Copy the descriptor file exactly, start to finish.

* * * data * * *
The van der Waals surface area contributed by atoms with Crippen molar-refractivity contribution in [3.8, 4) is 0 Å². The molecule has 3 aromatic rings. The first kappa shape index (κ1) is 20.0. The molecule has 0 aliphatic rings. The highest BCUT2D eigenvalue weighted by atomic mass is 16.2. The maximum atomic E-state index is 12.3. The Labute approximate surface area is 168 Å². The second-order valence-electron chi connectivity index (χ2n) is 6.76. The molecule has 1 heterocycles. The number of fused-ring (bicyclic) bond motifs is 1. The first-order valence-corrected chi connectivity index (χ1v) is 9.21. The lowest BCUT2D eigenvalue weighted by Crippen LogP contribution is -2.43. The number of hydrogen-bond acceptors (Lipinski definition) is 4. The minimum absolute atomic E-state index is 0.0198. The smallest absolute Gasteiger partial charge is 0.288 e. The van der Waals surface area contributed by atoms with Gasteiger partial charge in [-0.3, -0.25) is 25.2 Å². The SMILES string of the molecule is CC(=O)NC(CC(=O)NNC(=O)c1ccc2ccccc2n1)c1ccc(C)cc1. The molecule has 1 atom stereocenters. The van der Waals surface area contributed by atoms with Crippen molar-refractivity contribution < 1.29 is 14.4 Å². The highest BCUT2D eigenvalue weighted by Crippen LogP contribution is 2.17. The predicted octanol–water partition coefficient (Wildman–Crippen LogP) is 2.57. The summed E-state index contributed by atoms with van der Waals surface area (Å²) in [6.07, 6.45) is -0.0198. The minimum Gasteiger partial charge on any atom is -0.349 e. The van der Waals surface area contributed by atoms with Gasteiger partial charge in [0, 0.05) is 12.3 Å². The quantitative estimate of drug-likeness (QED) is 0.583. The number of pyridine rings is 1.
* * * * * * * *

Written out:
The van der Waals surface area contributed by atoms with Crippen molar-refractivity contribution in [3.8, 4) is 0 Å². The molecule has 3 aromatic rings. The first kappa shape index (κ1) is 20.0. The molecule has 0 aliphatic rings. The highest BCUT2D eigenvalue weighted by atomic mass is 16.2. The maximum atomic E-state index is 12.3. The Labute approximate surface area is 168 Å². The second-order valence-electron chi connectivity index (χ2n) is 6.76. The molecule has 1 heterocycles. The number of fused-ring (bicyclic) bond motifs is 1. The first-order valence-corrected chi connectivity index (χ1v) is 9.21. The lowest BCUT2D eigenvalue weighted by Crippen LogP contribution is -2.43. The number of hydrogen-bond acceptors (Lipinski definition) is 4. The minimum absolute atomic E-state index is 0.0198. The smallest absolute Gasteiger partial charge is 0.288 e. The van der Waals surface area contributed by atoms with Gasteiger partial charge in [-0.3, -0.25) is 25.2 Å². The SMILES string of the molecule is CC(=O)NC(CC(=O)NNC(=O)c1ccc2ccccc2n1)c1ccc(C)cc1. The molecule has 1 atom stereocenters. The van der Waals surface area contributed by atoms with Crippen molar-refractivity contribution < 1.29 is 14.4 Å². The highest BCUT2D eigenvalue weighted by Crippen LogP contribution is 2.17. The predicted octanol–water partition coefficient (Wildman–Crippen LogP) is 2.57. The summed E-state index contributed by atoms with van der Waals surface area (Å²) in [6.07, 6.45) is -0.0198. The minimum Gasteiger partial charge on any atom is -0.349 e. The van der Waals surface area contributed by atoms with Gasteiger partial charge in [0, 0.05) is 12.3 Å². The quantitative estimate of drug-likeness (QED) is 0.583. The number of pyridine rings is 1.